A butterfly has no choice but to flap its wings, whatever the ripple effect and whatever the ensuing chaos. But as consumers of electronic products we do have a choice to demand that electronic companies ensure that they are not using conflict minerals from eastern Congo. At Westminster College, we are taught to be leaders in a global community. As such, we believed it was imperative to take action and begin the effort to make our campus free of the conflict minerals that are helping fuel the daily mass atrocities and rapes committed against men, women, and children in eastern Congo.
After spending a summer interning at Enough, I decided to bring the conflict-free movement to my college. Together with the student government president Mike Butera, I reached out to our college president and requested he meet with us to discuss the conflict in eastern Congo and what we can do as a campus to stop it. President George Forsythe gladly accepted our invitation and met with us immediately at the beginning of the fall semester. We submitted the campus conflict-free resolution to him, which he agreed to send to the next cabinet meeting for deliberation. Mike and I quickly co-authored a letter to the college cabinet that was signed by student leaders from some of the clubs and societies on campus, urging for support of the resolution. After the cabinet meeting, President George Forsythe sent us an edited form of the resolution that did not include all the objectives we were hoping to achieve with the resolution. The administration removed the language on investments but agreed to make a “best effort commitment to favor verifiably conflict-free products.”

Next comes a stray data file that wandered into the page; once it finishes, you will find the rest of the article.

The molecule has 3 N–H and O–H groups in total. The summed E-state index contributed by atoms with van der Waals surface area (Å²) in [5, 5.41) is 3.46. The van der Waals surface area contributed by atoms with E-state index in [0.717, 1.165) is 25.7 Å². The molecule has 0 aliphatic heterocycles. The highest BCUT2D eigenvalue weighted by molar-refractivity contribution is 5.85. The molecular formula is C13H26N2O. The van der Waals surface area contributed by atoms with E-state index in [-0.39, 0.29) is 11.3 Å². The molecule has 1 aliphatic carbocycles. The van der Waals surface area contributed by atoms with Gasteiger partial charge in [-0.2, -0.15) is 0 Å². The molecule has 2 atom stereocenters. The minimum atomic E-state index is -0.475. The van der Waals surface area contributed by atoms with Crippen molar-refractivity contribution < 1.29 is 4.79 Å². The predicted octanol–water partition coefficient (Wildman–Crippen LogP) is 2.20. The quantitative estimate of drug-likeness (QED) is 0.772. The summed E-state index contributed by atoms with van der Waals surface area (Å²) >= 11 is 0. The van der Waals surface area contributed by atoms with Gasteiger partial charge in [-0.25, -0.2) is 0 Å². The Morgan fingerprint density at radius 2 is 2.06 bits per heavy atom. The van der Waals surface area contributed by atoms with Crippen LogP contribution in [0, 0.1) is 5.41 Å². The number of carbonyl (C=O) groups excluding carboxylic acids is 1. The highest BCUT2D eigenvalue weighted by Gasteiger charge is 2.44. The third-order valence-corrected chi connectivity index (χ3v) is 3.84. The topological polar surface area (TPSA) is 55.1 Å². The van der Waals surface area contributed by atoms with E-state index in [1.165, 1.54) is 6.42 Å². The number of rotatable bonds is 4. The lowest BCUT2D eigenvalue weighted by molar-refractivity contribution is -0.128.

On September 21, Mike and I joined President George Forsythe during the opening session of the Symposium on Democracy to announce to the Westminster campus that as a school we will now make a concerted effort to become conflict-free. This public statement of support was an important feat for us but we also know that the work has only begun.
We also plan to spread the word to Westminster students that there are steps that each of us as individuals can take to urge electronics companies to make certifiably conflict-free products. We want to demonstrate to electronics companies that even beyond the moral justification for offering conflict-free products, there is a strong and growing demand among consumers.
We encourage more colleges to take up the fight by pledging to go conflict-free. Together we can transform the deadliest conflict since World War II into an advocacy victory of our generation.
Gregory Rockson is a junior at Westminster College in Fulton, Missouri, where he is the co-chair of the Westminster Congo Campaign. Greg interned with Enough’s Darfur Dream Team Sister Schools program in the summer of 2010.